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Prevalence and predictors of alcohol use during pregnancy: Findings from international multicentre cohort studies

Research output: Contribution to journalArticlepeer-review

Linda M. O'Keeffe, Patricia M. Kearney, Fergus P. McCarthy, Ali S. Khashan, Richard A. Greene, Robyn A. North, Lucilla Poston, Lesley M E McCowan, Philip N. Baker, Gus A. Dekker, James J. Walker, Rennae Taylor, Louise C. Kenny

Original languageEnglish
Article numbere006323
Pages (from-to)1-12
Number of pages12
JournalBMJ Open
Issue number7
Accepted/In press27 Nov 2014
Published6 Jul 2015


  • BMJ Open-2015-O'Keeffe-

    BMJ_Open_2015_O_Keeffe_.pdf, 949 KB, application/pdf

    Uploaded date:07 Apr 2016

    Version:Final published version

    Licence:CC BY

King's Authors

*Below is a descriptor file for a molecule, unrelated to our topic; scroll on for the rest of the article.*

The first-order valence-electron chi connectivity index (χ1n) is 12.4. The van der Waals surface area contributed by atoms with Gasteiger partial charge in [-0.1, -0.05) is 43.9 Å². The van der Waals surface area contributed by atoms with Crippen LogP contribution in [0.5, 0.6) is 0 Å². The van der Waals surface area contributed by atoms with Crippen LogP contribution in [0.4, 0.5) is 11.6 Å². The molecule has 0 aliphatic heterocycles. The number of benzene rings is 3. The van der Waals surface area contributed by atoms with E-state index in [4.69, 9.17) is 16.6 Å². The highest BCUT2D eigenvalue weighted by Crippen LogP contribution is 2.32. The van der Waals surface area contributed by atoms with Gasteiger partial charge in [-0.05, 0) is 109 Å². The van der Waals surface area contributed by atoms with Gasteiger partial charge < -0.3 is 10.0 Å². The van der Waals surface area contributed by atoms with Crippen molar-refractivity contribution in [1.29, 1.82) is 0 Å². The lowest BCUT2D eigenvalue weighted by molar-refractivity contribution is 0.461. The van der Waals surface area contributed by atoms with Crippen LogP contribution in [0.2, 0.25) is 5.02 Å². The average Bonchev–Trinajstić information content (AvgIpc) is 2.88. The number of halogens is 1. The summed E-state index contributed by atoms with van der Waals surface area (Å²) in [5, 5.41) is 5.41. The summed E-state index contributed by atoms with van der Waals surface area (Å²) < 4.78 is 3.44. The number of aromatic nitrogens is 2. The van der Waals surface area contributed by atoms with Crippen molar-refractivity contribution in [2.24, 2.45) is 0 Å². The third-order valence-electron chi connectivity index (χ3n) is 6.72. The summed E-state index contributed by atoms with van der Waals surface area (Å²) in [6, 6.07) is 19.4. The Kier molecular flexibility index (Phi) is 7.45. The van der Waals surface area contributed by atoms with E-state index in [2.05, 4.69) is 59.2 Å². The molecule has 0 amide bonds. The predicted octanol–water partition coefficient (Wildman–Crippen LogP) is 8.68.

Objectives: To compare the prevalence and predictors of alcohol use in multiple cohorts. Design: Cross-cohort comparison of retrospective and prospective studies. Setting: Population-based studies in Ireland, the UK, Australia and New Zealand. Participants: 17 244 women of predominantly Caucasian origin from two Irish retrospective studies (Growing up in Ireland (GUI) and Pregnancy Risk Assessment Monitoring System Ireland (PRAMS Ireland)), and one multicentre prospective international cohort, Screening for Pregnancy Endpoints (SCOPE) study. Primary and secondary outcome measures: Prevalence of alcohol use pre-pregnancy and during pregnancy across cohorts. Sociodemographic factors associated with alcohol consumption in each cohort. Results: Alcohol consumption during pregnancy in Ireland ranged from 20% in GUI to 80% in SCOPE, and from 40% to 80% in Australia, New Zealand and the UK. Levels of exposure also varied substantially among drinkers in each cohort ranging from 70% consuming more than 1-2 units/week in the first trimester in SCOPE Ireland, to 46% and 15% in the retrospective studies. Smoking during pregnancy was the most consistent predictor of gestational alcohol use in all three cohorts, and smokers were 17% more likely to drink during pregnancy in SCOPE, relative risk (RR) =1.17 (95% CI 1.12 to 1.22), 50% more likely to drink during pregnancy in GUI, RR=1.50 (95% CI 1.36 to 1.65), and 42% more likely to drink in PRAMS, RR=1.42 (95% CI 1.18 to 1.70). Conclusions: Our data suggest that alcohol use during pregnancy is prevalent and socially pervasive in the UK, Ireland, New Zealand and Australia. New policy and interventions are required to reduce alcohol prevalence both prior to and during pregnancy. Further research on biological markers and conventions for measuring alcohol use in pregnancy is required to improve the validity and reliability of prevalence estimates.

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